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Blu-ray Review: Venom

January 21, 2019

By John Corrado

★★ (out of 4)

The character of Venom was initially meant to be an adversary to Spider-Man. Now the popular Marvel Comics villain – who was played by Topher Grace in Sam Raimi’s 2007 blockbuster Spider-Man 3 – takes centre stage in the aptly titled Venom, and I’m honestly not exactly sure what to make of the results.

Part of Sony’s latest attempt at building their own shared superhero universe, Venom has gotten a bit of a reputation as a campy, so bad it’s good sort of film since its release in October. And it is mildly entertaining to watch at times, but it’s also a noisy, mindless mess that struggles to nail down a consistent tone throughout.

The film follows Eddie Brock (Tom Hardy), a guerrilla reporter who hosts a popular web series and seemingly has it all, living in San Francisco with his fiancée Anne Weying (Michelle Williams), a powerful attorney in her own right. But his life and career are destroyed when he goes up against Carlton Drake (Riz Ahmed), the CEO of a bioengineering corporation called the Life Foundation that Anne’s firm is representing, and confronts him about the company’s unethical research practices during an on-camera interview.

Six months later, Brock is contacted by Dr. Dora Skirth (Jenny Slate), who works at the Life Foundation and wants him to do a followup story exposing the fact that Drake is currently in the process of trying to morph alien symbiotes with human hosts, and using homeless participants for these experiments. When Brock goes to the lab to gather evidence, he gets infected by one of the symbiotes, a shapeless black blob that needs to morph with a living being in order to take form and survive. And thus, Venom is born, giving Brock a powerful alter-ego with a penchant for biting off human heads.

Working from a script by Jeff Pinkner, Scott Rosenberg and Kelly Marcel, director Ruben Fleischer mixes elements of action, comedy and body horror, while never quite fully embracing any one of these things. The film isn’t deep enough to work as a character study, so it almost entirely misses its mark in terms of presenting its central character as a nuanced anti-hero, and there is no hero for him to play off of in order to make him a compelling villain. While Carlton Drake could have made for an interesting adversary, he is instead presented as a slithering, one-note bad guy who is evil right from the start.

The main selling point of Venom is Tom Hardy’s gonzo, over the top performance, and it is a sight to behold. The actor throws himself into the role in a way that is often amusing to watch, channelling the sort of character that Jim Carrey would have played in the 1990s. As Venom takes over, Eddie is left talking to himself while conversing with the thundering voice in his head – which makes increasingly ridiculous demands – and Hardy embraces the physical aspects of the role, whether throwing himself around his apartment or climbing into the lobster tank at a restaurant.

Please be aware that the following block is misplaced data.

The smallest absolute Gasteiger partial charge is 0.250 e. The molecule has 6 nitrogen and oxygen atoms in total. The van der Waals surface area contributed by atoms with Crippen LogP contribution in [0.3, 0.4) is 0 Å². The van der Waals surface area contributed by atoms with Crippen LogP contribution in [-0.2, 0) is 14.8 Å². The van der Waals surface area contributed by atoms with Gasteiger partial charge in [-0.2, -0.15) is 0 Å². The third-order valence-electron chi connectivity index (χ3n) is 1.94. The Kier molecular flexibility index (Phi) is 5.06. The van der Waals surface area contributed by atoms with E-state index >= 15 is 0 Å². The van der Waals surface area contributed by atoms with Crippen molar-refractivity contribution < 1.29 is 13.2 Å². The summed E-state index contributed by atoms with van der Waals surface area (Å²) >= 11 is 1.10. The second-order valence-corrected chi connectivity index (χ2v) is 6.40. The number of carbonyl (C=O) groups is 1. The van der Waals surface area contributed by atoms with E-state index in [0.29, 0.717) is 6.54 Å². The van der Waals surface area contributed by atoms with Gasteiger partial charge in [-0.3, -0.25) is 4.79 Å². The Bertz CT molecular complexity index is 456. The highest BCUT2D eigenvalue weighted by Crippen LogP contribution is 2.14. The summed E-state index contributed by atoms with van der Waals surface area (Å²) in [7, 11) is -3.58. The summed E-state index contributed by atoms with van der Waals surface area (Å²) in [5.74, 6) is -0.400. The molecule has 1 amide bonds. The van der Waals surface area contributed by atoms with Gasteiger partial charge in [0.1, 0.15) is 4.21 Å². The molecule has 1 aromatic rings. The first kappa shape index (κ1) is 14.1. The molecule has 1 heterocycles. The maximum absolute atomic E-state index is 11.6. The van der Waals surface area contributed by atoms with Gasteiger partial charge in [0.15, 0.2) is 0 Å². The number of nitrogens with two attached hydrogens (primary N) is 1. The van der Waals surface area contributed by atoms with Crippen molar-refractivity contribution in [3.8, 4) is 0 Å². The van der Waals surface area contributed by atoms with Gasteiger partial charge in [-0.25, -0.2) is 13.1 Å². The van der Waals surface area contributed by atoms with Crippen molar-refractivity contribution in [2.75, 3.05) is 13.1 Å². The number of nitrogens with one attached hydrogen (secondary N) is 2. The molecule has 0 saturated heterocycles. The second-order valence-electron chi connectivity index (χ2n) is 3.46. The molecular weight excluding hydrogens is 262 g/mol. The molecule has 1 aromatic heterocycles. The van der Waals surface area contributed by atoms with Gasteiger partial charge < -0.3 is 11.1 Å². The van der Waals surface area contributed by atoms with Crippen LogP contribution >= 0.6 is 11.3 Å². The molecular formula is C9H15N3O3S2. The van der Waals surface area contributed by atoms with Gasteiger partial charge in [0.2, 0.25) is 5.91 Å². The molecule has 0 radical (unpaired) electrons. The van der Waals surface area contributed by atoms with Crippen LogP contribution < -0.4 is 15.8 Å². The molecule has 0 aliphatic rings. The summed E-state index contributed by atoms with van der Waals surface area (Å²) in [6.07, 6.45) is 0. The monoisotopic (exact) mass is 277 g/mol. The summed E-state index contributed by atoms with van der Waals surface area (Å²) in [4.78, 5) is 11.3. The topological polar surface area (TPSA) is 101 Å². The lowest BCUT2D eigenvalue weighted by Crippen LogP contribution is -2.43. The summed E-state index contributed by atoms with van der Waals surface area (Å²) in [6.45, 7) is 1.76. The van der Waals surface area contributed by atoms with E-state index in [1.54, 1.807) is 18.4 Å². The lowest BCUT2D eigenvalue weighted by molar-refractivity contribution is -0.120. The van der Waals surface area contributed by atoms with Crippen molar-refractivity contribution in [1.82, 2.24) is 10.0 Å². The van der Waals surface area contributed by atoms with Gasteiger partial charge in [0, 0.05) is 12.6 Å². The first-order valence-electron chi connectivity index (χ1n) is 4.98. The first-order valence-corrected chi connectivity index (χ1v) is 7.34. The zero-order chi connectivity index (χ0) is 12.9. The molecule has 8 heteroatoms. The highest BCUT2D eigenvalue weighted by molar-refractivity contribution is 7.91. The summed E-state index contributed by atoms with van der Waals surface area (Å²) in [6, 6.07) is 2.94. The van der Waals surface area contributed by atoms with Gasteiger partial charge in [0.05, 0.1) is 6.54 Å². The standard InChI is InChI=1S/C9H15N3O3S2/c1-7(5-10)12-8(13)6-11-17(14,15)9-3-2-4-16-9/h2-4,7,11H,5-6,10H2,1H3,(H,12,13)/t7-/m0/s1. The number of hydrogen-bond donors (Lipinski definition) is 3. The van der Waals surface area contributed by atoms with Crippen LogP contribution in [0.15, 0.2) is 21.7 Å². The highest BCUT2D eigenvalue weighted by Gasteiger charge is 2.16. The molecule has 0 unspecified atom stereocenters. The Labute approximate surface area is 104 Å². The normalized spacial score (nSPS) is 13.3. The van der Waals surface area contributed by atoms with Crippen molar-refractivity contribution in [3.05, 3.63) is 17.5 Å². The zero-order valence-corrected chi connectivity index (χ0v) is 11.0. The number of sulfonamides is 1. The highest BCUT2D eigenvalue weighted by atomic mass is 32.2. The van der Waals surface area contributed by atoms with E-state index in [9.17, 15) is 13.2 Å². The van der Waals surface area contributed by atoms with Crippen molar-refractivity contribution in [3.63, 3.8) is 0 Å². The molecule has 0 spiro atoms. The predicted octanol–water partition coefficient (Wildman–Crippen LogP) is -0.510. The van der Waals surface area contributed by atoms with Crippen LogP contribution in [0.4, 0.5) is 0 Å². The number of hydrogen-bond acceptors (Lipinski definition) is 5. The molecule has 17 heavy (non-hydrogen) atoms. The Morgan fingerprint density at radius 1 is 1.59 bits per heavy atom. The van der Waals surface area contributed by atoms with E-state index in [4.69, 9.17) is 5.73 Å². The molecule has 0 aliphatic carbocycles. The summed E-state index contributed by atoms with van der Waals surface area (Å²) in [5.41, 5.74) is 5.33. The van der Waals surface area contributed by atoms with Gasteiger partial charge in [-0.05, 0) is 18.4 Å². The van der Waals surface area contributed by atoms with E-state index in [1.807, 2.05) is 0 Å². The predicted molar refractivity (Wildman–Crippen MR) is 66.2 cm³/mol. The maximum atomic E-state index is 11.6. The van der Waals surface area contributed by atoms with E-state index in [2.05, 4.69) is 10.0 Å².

It’s a performance that hails from the Nicolas Cage school of acting, and there is some fun to be had in seeing an actor of Hardy’s caliber taking on a role like this, making it possible to enjoy Venom in an ironic sort of way. The romantic scenes between Eddie and Anne are cheesy and laughable, the dialogue is clunky, and the special effects often look dated, adding to the campy feel of it all. At times it does seem like the filmmakers were going for a self-parodying tone, à la Deadpool, but it doesn’t always work.

The film often falls into the curious middle ground of not being good enough to warrant a serious recommendation, while also not quite being bad enough to enter so bad it’s good territory. What we are left with is a mildly amusing time waster, with a handful of meme-worthy scenes here and there, that overall feels like little more than a hot mess. The film also makes the altogether odd choice of gong to credits a full twenty minutes from the end of its close to two hour running time, culminating with an extended clip from Sony’s far superior animated film Spider-Man: Into the Spider-Verse.

The Blu-ray also includes the option to watch the film in Venom Mode, featuring pop-up trivia, as well as a trio of deleted & extended scenes (Ride to Hospital, Car Alarm and San Quentin Extended), and the six surprisingly informative featurettes From Symbiote to ScreenThe Anti-HeroThe Lethal Protector in ActionVenom VisionDesigning Venom and Symbiote Secrets. There are also animated storyboards for several of the set-pieces.

Finally, the disc includes the music videos for “Venom” by Eminem and “Sunflower” by Post Malone and Swae Lee from Spider-Man: Into the Spider-Verse, as well as the option to watch the extended Spider-Verse clip from the end credits on its own.

Venom is a Sony Pictures Home Entertainment release. It’s 112 minutes and rated 14A.

Street Date: January 15th, 2019

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